The courts have dealt a blow to developer Quantic Dream, ruling in favour of a former employee who left the company due to a toxic workplace culture.
Earlier this year, damning articles exposing alleged homophobia, racism and sexism at Quantic Dream appeared in three different French publications.
Included in the Canard PC, Mediapart and Le Monde articles were copies of photoshopped images (NSFW) which circulated around the studio of different staff members superimposed into sexual scenes or dressed as Nazis. It was these images which prompted the employee to leave the company.
Studio head David Cage fervently denied the allegations, decrying the reports as a "smear campaign" and even filing a lawsuit against two of the three publications.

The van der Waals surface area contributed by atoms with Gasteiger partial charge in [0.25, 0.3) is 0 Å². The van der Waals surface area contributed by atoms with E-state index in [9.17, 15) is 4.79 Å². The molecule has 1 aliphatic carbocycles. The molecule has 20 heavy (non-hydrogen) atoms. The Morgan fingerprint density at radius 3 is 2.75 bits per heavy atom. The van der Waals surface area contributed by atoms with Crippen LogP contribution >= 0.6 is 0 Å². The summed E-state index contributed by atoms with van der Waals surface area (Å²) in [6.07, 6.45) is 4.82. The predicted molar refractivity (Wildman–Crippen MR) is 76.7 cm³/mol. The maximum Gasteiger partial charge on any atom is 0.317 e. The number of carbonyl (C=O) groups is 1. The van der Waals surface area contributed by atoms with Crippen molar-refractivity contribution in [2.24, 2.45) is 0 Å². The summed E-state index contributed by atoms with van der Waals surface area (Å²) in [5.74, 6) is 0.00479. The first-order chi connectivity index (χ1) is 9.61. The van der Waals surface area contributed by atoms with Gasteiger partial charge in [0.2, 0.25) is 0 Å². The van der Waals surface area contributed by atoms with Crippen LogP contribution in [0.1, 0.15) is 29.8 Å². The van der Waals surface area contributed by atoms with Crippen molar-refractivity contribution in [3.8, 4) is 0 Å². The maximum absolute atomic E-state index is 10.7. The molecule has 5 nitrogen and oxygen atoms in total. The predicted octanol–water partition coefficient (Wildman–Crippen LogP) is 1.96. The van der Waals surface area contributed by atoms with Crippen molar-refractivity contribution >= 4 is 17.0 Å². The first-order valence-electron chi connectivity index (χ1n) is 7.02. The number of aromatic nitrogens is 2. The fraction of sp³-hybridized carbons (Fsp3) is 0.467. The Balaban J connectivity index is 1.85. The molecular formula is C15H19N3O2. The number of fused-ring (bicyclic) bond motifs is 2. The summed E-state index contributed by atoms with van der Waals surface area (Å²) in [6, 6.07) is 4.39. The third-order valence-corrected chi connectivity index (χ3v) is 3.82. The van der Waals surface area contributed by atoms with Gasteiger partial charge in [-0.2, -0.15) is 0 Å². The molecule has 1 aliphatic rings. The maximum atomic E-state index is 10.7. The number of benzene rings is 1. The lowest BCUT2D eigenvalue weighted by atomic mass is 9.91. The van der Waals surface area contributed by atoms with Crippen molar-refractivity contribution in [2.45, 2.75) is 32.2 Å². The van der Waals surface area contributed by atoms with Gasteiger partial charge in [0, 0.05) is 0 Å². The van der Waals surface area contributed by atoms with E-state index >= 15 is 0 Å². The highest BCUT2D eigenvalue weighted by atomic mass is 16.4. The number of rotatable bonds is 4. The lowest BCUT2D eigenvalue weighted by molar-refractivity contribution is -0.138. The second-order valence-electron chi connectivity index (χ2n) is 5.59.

As reported by Eurogamer, the case revolves around a piece of French employment law prise d'acte which allows an employee who terminates their own contract to petition for unfair dismissal; the caveat, however, is that until the case is tried and a ruling is made, the employee receives none of their employment rights or salary.
Essentially the employee's decision to leave has now been ruled as unfair dismissal, complete with the afforded rights.
Gamekult journalist Nicolas Turcev said on Twitter: "@Quantic_Dream has just lost an industrial court case against one of the employees at the heart of the case of the photomontages of the beginning of the year.
"The act of breaking a contract of employment has been reclassified as dismissal without real and serious cause. The studio can appeal."
Turvec also notes that two other former employees had their cases for wrongful dismissal denied by the courts; one of them is appealing.